Learn Engineering Using Game Apps

May 1, 2013

by Michael Abrams ASME.org

"Mobile devices are becoming the biggest gaming consoles now and the platform is great to engineer on," says Thomas Heerman, director of product management in the Autodesk Consumer Group, San Rafael, CA. Engineers looking to play, and game players looking to put on their engineering cap, can turn to a host of new, mobile games. For some of them, you'll need a bit of engineering knowledge to play. For others you won't need much in the way of engineering education to start playing, but you just may walk away with some.

1) Schnittkraftmeister is a race against the clock for the structural engineer. Unlike the other games here, if you don't have some formal training, you're not going to have too much fun—or get too far. Each screen has an internal force diagram with three possible solutions, all pleasantly "sketched" on a virtual graph paper notebook.

Image: Schnittkraftmeister

The game designers recognized a trend toward unquestioning overreliance on computer structural analysis. "We try to train students in identification of "wrong" results or interpretation of these," says Juergen Zechner, a professor at the Institute for Structural Analysis at the Graz University of Technology and one of the game's designers. "Usually these wrong results are introduced because the underlying model—the simplification of reality done by the engineer or student is simply wrong or makes wrong assumptions. Mistakes in modeling might get uncovered by the software, but one needs to learn how to identify them."

As the user progresses from screen to screen the problems become more complicated and the time allotted to solve them shorter. Any engineers hoping to test themselves can get to it directly—the app is a free one.

Image: Tinkerbox

2) For the most fun—and, perhaps, the least learning—check out Autodesk's Tinkerbox. With it, players can use chains ropes and suspension springs, compressed springs, motors, scissors, fans, platforms, conveyor belts, bolts, balls, boxes, and buttons to create elaborate Rube Goldberg-esque contraptions. Or the same set of tools can be used to solve gradated puzzles.

Though the game could conceivably make a user more accustomed to the kind of thinking an engineer engages in to solve various problems, it's really more fun than educational. "The biggest learning users can take from the game is the creative problem-solving aspect. They need to find ways to approach the problem, and use different tools to solve it," says Heerman.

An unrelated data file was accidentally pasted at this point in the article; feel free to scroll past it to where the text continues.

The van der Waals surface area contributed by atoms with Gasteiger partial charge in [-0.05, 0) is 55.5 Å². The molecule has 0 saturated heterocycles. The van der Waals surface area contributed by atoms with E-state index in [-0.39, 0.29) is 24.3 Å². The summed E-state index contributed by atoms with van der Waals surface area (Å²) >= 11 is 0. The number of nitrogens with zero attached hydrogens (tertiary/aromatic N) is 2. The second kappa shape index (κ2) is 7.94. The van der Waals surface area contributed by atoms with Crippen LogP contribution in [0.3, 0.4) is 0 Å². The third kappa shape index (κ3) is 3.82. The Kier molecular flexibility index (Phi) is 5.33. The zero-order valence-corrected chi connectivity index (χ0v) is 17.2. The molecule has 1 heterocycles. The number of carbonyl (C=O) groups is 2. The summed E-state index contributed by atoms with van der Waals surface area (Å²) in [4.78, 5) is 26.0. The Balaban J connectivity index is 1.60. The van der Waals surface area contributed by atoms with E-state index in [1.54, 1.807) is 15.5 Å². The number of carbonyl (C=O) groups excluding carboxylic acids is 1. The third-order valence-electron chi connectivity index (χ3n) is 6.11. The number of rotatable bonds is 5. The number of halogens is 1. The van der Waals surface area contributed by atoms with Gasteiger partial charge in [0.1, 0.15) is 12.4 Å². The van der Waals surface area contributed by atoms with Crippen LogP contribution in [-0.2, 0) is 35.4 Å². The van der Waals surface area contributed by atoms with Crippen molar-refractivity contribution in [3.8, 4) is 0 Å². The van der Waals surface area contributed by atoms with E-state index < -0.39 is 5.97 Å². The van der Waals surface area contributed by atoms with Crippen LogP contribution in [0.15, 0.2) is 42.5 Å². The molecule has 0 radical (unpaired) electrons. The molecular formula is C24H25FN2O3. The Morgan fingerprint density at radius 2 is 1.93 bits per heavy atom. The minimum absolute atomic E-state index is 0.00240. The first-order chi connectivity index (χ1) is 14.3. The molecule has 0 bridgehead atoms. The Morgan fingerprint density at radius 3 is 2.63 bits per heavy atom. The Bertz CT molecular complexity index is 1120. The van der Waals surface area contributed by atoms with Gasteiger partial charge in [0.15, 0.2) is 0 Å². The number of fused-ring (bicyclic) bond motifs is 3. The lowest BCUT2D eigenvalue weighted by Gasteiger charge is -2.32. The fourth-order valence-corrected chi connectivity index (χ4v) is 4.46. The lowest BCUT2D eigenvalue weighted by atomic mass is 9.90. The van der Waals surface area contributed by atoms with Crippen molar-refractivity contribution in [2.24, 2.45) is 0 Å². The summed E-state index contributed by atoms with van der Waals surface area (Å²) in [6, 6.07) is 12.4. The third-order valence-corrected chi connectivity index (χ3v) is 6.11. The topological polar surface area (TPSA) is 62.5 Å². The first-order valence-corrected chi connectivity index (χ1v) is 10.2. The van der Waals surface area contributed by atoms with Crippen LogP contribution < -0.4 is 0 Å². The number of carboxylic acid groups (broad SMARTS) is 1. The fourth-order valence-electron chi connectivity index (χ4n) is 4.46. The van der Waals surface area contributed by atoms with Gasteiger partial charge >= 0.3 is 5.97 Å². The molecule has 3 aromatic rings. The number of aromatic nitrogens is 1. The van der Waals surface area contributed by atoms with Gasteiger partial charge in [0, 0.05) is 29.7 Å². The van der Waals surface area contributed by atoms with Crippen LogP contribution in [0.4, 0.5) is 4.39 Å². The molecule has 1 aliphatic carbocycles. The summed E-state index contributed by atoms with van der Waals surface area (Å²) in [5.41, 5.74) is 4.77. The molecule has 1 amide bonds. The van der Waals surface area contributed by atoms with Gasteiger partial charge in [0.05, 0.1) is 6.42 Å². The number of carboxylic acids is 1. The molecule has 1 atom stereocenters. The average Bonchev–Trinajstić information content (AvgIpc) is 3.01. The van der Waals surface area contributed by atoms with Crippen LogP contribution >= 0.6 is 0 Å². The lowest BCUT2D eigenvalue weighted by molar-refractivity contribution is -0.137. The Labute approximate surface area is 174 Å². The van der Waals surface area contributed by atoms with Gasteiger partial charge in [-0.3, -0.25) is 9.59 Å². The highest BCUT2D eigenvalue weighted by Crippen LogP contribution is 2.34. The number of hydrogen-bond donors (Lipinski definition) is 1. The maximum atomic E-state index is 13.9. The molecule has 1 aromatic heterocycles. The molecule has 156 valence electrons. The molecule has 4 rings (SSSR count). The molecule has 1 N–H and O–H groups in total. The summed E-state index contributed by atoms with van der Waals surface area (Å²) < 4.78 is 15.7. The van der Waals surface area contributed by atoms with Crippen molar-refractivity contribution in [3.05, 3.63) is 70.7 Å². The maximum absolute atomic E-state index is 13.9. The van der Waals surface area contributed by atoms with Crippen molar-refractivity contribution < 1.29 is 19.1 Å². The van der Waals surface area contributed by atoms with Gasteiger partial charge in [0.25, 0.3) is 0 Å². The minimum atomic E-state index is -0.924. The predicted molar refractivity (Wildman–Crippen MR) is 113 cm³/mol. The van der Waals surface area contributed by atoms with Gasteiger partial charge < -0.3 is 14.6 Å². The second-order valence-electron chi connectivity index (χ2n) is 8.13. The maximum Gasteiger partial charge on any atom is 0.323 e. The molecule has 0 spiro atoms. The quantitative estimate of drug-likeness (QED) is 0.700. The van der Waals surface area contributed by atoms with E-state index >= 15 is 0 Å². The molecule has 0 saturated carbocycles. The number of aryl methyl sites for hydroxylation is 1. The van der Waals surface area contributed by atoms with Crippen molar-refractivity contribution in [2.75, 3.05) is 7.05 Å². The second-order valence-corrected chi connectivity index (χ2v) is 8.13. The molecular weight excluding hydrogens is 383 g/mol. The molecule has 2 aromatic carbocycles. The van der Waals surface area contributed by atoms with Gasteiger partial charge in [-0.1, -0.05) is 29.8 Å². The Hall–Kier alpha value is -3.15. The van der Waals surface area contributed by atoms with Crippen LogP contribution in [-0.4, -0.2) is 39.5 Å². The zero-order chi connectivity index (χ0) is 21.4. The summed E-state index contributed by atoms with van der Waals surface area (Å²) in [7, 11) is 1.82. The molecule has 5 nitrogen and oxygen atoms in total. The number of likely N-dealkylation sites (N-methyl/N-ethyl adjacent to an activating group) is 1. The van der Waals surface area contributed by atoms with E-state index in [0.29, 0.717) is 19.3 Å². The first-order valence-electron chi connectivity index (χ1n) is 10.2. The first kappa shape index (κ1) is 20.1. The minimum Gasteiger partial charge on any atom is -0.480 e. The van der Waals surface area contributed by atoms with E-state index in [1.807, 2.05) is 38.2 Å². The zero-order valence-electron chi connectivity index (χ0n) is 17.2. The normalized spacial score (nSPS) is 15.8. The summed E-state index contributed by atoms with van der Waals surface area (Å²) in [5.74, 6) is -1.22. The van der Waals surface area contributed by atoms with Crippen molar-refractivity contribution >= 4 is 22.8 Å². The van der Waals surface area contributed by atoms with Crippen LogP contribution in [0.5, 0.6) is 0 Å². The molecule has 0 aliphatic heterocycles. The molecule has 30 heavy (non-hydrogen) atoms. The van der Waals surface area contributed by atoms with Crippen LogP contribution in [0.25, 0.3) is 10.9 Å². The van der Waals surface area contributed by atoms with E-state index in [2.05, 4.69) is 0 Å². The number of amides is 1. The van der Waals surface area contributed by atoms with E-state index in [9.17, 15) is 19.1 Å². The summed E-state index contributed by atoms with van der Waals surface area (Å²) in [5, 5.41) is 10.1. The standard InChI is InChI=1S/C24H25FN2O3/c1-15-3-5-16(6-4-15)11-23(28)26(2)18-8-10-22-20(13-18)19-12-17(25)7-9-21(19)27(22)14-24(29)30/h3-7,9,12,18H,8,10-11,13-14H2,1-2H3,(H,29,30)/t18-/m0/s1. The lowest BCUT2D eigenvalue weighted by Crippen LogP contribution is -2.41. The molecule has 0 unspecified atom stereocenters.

Once users have progressed to the more complex puzzles and properly honed their virtual contraption making skills, they can create their own puzzles and share them with other players.

Image: Fourbar

3) Fourbar is a game with a specific focus that you might guess from its name. "The app is based entirely around the four-bar linkage, which is something that every mechanical engineer learns about in college," says Kevin Loewke, co-founder and CEO of Cellogy and creator of the game.

Four-bars linkages are one of the most common mechanical elements used by engineers, and can be found in cars, bikes, tools, industrial equipment, and all sorts of robotics. The game explores various four-bar situations with 48 levels of puzzles. Each screen features four bars connected with rotational joints. Players can move the base and shorten or lengthen the bars in an effort to get four bars to swing across stars that appear here and there.

"This game might be helpful for those students just learning about linkages, as it allows them to easily manipulate the geometry of the four-bar and observe the effects in real-time," says Loewke. Though those effects might seem counterintuitive at first—that's the nature of a four-bar linkage—even non-engineers will quickly be able to solve the first puzzles. Still, Fourbar "obviously appeals mostly to engineers or people who like to tinker with mechanical things," says Loewke.

There are three groups of complexity. In the first group, no restrictions are placed on the four-bar configuration or its path. In the second, one or both ends of the four-bar are "grounded", or locked in place, forcing the user to rely more on stretching the links. In the third group, obstacles are placed in the path of the bar and must be avoided, requiring the user to be more precise in their geometry configurations.

Should players master the virtual fourbar, perhaps they'll be ready to enter the real world of engineering and build us all a better windshield wiper.

Michael Abrams is an independent writer.

The biggest learning users can take from the game is the creative problem-solving aspect.Thomas Heerman, Autodesk Consumer Group